The authority to decide whether a continuance should be granted is entrusted to the sound discretion of the trial judge. Before we will upset his ruling, it must be established that he acted arbitrarily. United States v. Ellenbogen, 365 F.2d 982 (2d Cir. 1966). We believe that, in this case, there were sound grounds to deny the continuance. Mr. McElligott knew that his client was an itinerant seaman. It was clearly foreseeable to any lawyer engaged in trial practice that, with the unpredictable movement and acceleration of calendars, Davis might be at sea when the case was called for trial. In the 3½ years between the accident and the trial, and, surely, in the 2½ months during which the case was listed daily in the Law Journal, counsel could have prepared for this contingency. He should either have taken Davis deposition in order to have his testimony ready in the event his client was not available for the trial, Fed.R. Civ.P. 26 and 27, or have used the occasion of the defendant's examination of Davis to ask questions helpful to his client's cause. Moreover, the record does not show that counsel exerted any effort to follow Davis' movements or took any other steps to prepare his case for trial during the long interim.
The failure to be ready for trial when called — unfortunately, a condition too prevalent in our courts4 — is one of the basic causes creating a backlog of calendars.5 The ensuing delay caused by adjournments and other dilatory tactics, not only hobbles justice but causes the public to mistrust the entire judicial process. Chief Justice Warren, in discussing calendar delays, recently postulated:
"[T]he litigants usually do not know that the lawyers are the cause of delay and therefore blame the courts rather than their counsel for the delay * * [T]he very process of delay, whether caused by court congestion or lawyer procrastination, reduces the chance that truth will be found at the trial since the memory of witnesses invariably diminishes with time as does their availability." Address by Chief Justice Warren, American Law Institute, May 21, 1968, at 5.
The courts must take the initiative in making their procedures more efficient,6 and the bar must be prepared to cooperate in that effort if the judicial process is to maintain its vitality. The district courts of this Circuit have worked out precise and elaborate methods to notify attorneys of the progress of their cases on the calendars primarily so that counsel can gather in their witnesses and be ready to proceed to trial on schedule.7 The bar must have equally precise procedures for preparing cases and ensuring that witnesses will be available at trial. And, we know from long experience that if counsel fails to proceed when his case is called for trial in regular turn, the court, having set aside time in expectation of that trial, may forfeit precious hours or days until another case can be readied. Other parties and counsel may be inconvenienced, and jurors may be forced to wait idly.8 Had Judge MacMahon granted this continuance, not only would valuable trial time have been lost but cases scheduled for trial after this one would have been dislocated at the last moment from their regular order and forced to trial out of turn. Bardin v. Mondon, 298 F.2d 235 (2d Cir. 1961). Ergo, disarrangement breeds disarrangement.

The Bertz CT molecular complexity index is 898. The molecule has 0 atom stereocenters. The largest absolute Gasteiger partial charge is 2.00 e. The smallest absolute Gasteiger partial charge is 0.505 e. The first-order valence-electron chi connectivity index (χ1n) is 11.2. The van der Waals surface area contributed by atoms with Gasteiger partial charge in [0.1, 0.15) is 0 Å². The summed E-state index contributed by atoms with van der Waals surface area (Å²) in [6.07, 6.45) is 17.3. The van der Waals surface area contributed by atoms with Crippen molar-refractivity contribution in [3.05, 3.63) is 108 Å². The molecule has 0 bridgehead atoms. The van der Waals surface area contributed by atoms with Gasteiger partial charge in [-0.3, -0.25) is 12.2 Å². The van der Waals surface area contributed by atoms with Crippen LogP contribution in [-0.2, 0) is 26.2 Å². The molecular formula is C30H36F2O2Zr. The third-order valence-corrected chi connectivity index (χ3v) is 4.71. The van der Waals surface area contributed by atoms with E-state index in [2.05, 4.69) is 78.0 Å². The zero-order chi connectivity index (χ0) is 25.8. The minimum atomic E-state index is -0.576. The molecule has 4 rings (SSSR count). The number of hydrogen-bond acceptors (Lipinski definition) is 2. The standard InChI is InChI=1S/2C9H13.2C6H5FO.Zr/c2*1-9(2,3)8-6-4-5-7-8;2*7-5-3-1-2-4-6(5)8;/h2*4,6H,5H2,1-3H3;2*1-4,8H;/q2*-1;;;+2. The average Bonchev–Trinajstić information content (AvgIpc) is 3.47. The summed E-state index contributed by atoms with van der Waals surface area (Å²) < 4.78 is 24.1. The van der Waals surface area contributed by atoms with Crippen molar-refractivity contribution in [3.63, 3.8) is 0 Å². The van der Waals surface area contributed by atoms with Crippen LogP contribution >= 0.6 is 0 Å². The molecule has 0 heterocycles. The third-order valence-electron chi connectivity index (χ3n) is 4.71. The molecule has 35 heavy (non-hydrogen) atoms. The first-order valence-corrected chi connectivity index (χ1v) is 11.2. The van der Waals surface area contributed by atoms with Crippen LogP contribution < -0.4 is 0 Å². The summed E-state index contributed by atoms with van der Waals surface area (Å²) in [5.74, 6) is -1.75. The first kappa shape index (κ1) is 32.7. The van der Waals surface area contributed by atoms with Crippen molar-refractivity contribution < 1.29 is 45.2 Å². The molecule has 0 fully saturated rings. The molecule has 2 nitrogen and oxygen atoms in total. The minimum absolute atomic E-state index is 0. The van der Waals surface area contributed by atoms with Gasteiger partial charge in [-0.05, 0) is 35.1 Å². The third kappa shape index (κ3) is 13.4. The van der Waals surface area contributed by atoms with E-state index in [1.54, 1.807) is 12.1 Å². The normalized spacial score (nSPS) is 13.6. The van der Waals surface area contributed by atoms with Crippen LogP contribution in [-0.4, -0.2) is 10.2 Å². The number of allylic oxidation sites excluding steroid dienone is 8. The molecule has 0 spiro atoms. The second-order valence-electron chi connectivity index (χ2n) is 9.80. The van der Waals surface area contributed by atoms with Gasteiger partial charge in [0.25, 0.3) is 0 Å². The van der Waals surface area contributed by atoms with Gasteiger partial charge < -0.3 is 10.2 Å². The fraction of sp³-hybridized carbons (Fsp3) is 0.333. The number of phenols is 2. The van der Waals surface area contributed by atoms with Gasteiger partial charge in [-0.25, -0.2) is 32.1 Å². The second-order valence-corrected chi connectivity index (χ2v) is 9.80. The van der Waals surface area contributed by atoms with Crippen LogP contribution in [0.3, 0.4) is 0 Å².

Davis suggests that as a seaman he is a ward of the court entitled to special favor. This argument, when urged as a ground for continuance, has been rejected by other jurisdictions. Kenney v. California Tanker Co., 381 F.2d 775, 777 (3d Cir. 1967). It is particularly inapposite in the Southern District which handles far more seamen's suits than any other district court in the United States. Kaufman, Decongestion Through Calendar Controls, 328 Annals of the American Academy of Political and Social Science 84, 85 (1960).
Finally, we turn to the possible objection that we are penalizing Davis for the shortcomings of his lawyer. The short answer is that, since Davis chose his attorney voluntarily, he cannot be permitted to avoid the acts or omissions of his freely selected counsel. Any other notion would be inconsistent with our system of representative litigation. Link v. Wabash R.R. Co., 370 U.S. 626, 633-634, 82 S.Ct. 1386, 8 L.Ed.2d 734 (1962); Nasser v. Isthmian Lines, 331 F.2d 124 (2d Cir. 1964).